Bourgeois says bringing people together is who he is at his core. “I want to call on the LGBTQIA+ community and beyond to come and help where you can, too, because we are stronger together when we are united.”
Gender Non-Binary/Non-Conforming Grand Marshal
Kevin Nguyen, 36
“As a younger queer person, Pride to me was about rainbow everything—parades, and some frivolous fun with other fabulous folks. As I get older and more involved in the community by volunteering for organizations, Pride to me is now about unifying every color of the rainbow for a common goal of acceptance, being unapologetically authentic, and validating/valuing every aspect of a person’s identity and journey. When one realizes that they are, in fact, LGBTQ or anywhere else on the spectrum, they often find themselves amidst fear, anger, loneliness, self-hatred, doubt, and most of all, in what can only be described as the pit of misunderstanding.” —Kevin Nguyen
Nguyen is a first-generation, Texas-born, gay Vietnamese American who has lived in Texas, New Jersey, California, and Thailand. All of that moving came with challenges, but it also let them interact with a variety of community groups that had different lived experiences and personal identities. These moments gave them the opportunity to mature, empathize, and learn self-love and respect for others.
Nguyen has hosted for Bunnies on the Bayou, Inc. for the last four years. They’re in their fifth year of serving as a board member. They are also a member of Mayor Turner’s LGBTQ Advisory Board and a group called OutChristian, an LGBTQ-friendly nonprofit founded to “explore the interconnection of LGBTQ life and the Christian faith,” according to its website. Nguyen has served as a co-chair for Pride Houston in the past, and has enjoyed helping out as a volunteer at events like the Victory Fund’s brunch, the Houston Human Rights Campaign’s gala, and anything (time willing) in support of the Montrose Center.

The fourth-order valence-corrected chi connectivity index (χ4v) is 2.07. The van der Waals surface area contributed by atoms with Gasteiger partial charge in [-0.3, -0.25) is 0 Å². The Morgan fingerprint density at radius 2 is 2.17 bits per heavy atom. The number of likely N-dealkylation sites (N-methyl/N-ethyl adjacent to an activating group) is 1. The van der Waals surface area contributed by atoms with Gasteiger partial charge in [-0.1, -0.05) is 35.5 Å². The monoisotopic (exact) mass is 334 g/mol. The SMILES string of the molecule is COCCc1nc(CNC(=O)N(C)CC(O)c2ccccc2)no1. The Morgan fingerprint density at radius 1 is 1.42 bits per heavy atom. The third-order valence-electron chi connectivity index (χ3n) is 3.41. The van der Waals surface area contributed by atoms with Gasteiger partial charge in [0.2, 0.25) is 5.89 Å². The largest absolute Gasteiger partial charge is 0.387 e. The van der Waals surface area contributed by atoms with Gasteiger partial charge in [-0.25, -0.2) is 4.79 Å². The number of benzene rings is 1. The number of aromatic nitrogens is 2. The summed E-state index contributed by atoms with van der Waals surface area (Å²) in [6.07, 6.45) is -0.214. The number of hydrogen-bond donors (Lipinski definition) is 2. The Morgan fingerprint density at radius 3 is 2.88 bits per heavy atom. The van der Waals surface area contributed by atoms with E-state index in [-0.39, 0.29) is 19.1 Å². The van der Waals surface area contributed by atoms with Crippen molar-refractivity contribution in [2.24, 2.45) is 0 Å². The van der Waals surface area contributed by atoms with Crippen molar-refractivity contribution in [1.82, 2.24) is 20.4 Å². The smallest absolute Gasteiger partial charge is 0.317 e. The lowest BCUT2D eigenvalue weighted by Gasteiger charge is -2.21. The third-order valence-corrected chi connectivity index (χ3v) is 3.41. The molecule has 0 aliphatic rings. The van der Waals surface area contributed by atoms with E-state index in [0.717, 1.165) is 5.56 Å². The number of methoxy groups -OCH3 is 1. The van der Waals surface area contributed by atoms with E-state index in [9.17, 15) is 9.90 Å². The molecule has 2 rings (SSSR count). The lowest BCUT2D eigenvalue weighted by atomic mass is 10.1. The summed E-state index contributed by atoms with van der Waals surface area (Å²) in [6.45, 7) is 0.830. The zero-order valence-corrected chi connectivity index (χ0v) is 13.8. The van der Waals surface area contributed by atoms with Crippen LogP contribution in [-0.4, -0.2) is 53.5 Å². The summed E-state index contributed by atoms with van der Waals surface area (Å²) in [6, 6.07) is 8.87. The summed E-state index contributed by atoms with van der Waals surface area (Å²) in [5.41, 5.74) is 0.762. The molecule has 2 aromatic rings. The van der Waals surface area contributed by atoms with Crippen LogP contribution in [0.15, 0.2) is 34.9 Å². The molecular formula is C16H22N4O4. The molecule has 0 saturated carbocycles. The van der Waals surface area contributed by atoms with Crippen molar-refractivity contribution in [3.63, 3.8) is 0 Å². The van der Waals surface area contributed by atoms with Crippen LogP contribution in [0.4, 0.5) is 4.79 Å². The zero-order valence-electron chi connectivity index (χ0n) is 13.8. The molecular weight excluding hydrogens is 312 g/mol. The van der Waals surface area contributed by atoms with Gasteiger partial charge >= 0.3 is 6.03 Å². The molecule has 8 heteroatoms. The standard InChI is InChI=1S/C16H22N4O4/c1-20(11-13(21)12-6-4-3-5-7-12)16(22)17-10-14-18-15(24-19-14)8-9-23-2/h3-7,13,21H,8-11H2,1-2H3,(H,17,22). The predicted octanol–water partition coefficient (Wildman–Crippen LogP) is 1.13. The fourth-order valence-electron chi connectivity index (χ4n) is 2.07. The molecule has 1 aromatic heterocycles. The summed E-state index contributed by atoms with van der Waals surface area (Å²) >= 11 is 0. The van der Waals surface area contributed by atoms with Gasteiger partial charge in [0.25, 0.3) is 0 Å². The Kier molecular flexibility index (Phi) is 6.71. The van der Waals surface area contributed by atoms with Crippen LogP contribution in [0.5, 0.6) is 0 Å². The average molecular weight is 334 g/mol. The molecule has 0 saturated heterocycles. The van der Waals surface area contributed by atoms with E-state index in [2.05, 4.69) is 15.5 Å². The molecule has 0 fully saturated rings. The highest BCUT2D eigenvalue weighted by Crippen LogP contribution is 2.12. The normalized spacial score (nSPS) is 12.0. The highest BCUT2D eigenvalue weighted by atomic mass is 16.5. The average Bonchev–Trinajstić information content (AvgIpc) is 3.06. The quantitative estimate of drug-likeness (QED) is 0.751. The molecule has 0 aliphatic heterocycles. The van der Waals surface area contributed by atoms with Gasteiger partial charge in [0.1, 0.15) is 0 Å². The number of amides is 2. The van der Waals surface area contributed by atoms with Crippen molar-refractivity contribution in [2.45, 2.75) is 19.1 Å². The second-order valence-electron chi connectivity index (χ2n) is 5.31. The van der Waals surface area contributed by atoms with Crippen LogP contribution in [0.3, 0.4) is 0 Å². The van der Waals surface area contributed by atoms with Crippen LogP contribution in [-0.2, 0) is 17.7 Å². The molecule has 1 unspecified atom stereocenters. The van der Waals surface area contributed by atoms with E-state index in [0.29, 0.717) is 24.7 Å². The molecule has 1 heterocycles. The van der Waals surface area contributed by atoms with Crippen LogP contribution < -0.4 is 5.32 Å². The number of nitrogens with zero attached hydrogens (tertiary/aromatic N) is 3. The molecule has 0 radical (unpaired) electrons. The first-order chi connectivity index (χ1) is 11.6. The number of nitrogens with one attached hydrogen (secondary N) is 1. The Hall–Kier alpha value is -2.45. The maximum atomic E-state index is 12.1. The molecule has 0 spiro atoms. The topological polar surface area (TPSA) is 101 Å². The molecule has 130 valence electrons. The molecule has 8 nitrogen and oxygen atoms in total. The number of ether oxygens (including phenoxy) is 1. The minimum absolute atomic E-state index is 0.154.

“I have been fortunate to have a lot of amazingly interesting individuals throughout my life that have inspired me, influenced me, and, most importantly, included me. My younger self would not have imagined becoming a Pride grand marshal, and I am in awe and admiration of those that voted for me. Now, I hope that I can be an edifying example of compassion, courage, and celebration of intersectional equity and belonging for others.”
Ally Grand Marshal
Abbie Kamin, 34